The Details

Warp – hand-dyed rayon of long forgotten origin

Iris – weft of handspun singles

Helmut – weft of Valley Yarns Huntington, Grey


I’ve never been particularly good at calculating¬†warp length.

I take that back, I can do the math blindfolded and with my hands tied behind my back, so I’m excellent at calculating how much warp I need. My real problem is in actually winding the warp because my inclination is to “just add a little bit more” in case my math was off (it isn’t), and my “little bit more” can range anywhere from a 18″ to two yards, depending on how much work went into prepping the warp yarn. In this particular case the warp was hand-dyed rayon, so I erred on the “let’s use every last inch” side.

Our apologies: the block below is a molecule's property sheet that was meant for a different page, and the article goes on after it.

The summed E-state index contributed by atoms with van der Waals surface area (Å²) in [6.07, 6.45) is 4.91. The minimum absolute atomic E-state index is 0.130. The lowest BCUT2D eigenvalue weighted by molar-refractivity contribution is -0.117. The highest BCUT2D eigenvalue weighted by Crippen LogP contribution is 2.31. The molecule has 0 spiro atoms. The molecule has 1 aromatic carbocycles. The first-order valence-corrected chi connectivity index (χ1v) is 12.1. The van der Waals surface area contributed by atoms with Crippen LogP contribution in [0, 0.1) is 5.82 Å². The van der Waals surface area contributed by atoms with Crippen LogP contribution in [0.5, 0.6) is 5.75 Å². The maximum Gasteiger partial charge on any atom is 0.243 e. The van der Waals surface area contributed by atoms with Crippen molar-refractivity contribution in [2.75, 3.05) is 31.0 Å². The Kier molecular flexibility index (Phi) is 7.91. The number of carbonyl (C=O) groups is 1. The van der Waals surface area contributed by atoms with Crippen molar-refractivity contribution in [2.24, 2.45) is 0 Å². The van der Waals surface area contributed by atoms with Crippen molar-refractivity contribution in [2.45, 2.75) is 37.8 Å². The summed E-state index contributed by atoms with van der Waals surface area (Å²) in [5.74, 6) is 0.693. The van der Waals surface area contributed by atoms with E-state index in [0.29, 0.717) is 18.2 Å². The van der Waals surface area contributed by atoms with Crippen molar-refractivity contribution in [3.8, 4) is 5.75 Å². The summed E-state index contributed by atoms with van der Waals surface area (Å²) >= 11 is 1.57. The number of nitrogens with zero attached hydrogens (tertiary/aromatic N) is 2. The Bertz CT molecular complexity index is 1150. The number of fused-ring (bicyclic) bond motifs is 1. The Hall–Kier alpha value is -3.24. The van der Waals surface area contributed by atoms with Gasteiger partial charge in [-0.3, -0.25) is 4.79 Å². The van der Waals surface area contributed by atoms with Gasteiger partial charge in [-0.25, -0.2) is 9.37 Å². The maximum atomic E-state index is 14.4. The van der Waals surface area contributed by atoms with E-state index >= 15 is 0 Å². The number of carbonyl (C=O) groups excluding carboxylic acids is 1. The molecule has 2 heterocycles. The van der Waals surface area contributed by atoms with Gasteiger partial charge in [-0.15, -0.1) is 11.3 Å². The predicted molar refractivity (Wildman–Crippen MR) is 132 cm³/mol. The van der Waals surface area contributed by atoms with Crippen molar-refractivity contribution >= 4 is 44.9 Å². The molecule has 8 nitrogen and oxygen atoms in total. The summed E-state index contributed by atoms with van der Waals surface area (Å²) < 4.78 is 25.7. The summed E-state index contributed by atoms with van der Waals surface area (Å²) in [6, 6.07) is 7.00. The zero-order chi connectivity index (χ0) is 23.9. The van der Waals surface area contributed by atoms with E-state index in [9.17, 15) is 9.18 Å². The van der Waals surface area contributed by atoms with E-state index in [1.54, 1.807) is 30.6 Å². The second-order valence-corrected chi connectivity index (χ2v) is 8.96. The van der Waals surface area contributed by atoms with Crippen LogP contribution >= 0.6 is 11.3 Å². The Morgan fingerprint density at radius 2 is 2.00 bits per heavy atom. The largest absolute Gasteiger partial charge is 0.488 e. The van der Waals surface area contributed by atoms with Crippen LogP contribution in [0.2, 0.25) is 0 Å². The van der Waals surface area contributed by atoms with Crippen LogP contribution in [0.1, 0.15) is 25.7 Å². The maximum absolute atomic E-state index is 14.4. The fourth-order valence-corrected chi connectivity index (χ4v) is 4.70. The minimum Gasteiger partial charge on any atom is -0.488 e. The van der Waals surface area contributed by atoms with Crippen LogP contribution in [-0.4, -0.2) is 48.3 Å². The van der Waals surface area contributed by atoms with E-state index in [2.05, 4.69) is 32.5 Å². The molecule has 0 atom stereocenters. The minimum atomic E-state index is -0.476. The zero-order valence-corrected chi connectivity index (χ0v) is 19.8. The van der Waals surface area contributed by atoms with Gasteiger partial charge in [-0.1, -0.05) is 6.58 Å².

After dyeing, measuring, and winding the warp I pulled out my well-worn and much loved copy of The Handweaver’s Pattern Directory (and after re-teaching myself how to read drafts, but that’s a whole other post), I settled on a broken twill weave. I wanted to accentuate¬†the weft’s texture while still having a pattern that was easy to memorize. My weaving time is broken into half hour chunks, and it often coincides with laundry and the shorties screaming playing downstairs, so I also needed something that would be easy to stop and start.

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Once I was finished with Iris I had a little over 9ft of warp left, thanks to my excessive overestimation. It just seemed like a waste to cut it off, so I grabbed some sock yarn and sat down to do another easy mindless twill, the herringbone.

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Helmut is not quite as long as Iris – she’s about 9ft while Helmut is only 7.5ft, but I love how different they turned out. Same warp, same tie-up, different treadling patterns. Weaving is such a intriguing combo of math, science, and creativity.